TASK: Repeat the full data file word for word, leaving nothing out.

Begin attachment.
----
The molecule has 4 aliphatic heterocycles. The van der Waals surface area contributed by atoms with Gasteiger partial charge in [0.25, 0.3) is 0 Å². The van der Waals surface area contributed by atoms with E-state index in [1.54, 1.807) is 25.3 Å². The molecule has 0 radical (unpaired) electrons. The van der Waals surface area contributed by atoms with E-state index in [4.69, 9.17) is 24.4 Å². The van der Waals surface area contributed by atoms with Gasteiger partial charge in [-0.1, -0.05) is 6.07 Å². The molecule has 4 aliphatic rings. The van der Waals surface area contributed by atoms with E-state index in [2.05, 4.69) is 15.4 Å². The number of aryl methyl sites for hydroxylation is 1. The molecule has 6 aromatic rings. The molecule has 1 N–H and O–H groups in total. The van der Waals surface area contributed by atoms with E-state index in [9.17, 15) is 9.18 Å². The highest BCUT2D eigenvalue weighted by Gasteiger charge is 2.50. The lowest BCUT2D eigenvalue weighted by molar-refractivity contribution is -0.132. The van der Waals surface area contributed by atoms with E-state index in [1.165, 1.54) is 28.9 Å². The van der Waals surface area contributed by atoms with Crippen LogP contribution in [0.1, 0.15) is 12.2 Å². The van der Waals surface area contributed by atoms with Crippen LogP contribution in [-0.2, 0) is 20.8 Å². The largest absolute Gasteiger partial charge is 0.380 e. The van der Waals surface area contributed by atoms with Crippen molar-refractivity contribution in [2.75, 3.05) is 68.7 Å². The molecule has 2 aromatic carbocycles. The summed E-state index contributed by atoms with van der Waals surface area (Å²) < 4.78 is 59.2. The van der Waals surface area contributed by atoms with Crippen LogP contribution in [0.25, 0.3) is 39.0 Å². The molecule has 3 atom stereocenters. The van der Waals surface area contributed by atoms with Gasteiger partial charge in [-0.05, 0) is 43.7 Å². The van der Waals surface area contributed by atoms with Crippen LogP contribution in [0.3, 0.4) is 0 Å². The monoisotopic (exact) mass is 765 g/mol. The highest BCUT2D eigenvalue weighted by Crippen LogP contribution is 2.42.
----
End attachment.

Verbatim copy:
The molecule has 4 aliphatic heterocycles. The van der Waals surface area contributed by atoms with Gasteiger partial charge in [0.25, 0.3) is 0 Å². The van der Waals surface area contributed by atoms with E-state index in [1.54, 1.807) is 25.3 Å². The molecule has 0 radical (unpaired) electrons. The van der Waals surface area contributed by atoms with E-state index in [4.69, 9.17) is 24.4 Å². The van der Waals surface area contributed by atoms with Gasteiger partial charge in [-0.1, -0.05) is 6.07 Å². The molecule has 4 aliphatic rings. The van der Waals surface area contributed by atoms with E-state index in [2.05, 4.69) is 15.4 Å². The number of aryl methyl sites for hydroxylation is 1. The molecule has 6 aromatic rings. The molecule has 1 N–H and O–H groups in total. The van der Waals surface area contributed by atoms with E-state index in [9.17, 15) is 9.18 Å². The highest BCUT2D eigenvalue weighted by Gasteiger charge is 2.50. The lowest BCUT2D eigenvalue weighted by molar-refractivity contribution is -0.132. The van der Waals surface area contributed by atoms with E-state index in [1.165, 1.54) is 28.9 Å². The van der Waals surface area contributed by atoms with Crippen LogP contribution in [0.1, 0.15) is 12.2 Å². The van der Waals surface area contributed by atoms with Crippen LogP contribution in [-0.2, 0) is 20.8 Å². The largest absolute Gasteiger partial charge is 0.380 e. The van der Waals surface area contributed by atoms with Crippen molar-refractivity contribution in [2.75, 3.05) is 68.7 Å². The molecule has 2 aromatic carbocycles. The summed E-state index contributed by atoms with van der Waals surface area (Å²) < 4.78 is 59.2. The van der Waals surface area contributed by atoms with Crippen LogP contribution in [0.25, 0.3) is 39.0 Å². The molecule has 3 atom stereocenters. The van der Waals surface area contributed by atoms with Gasteiger partial charge in [-0.05, 0) is 43.7 Å². The van der Waals surface area contributed by atoms with Crippen LogP contribution in [0.3, 0.4) is 0 Å². The monoisotopic (exact) mass is 765 g/mol. The highest BCUT2D eigenvalue weighted by Crippen LogP contribution is 2.42.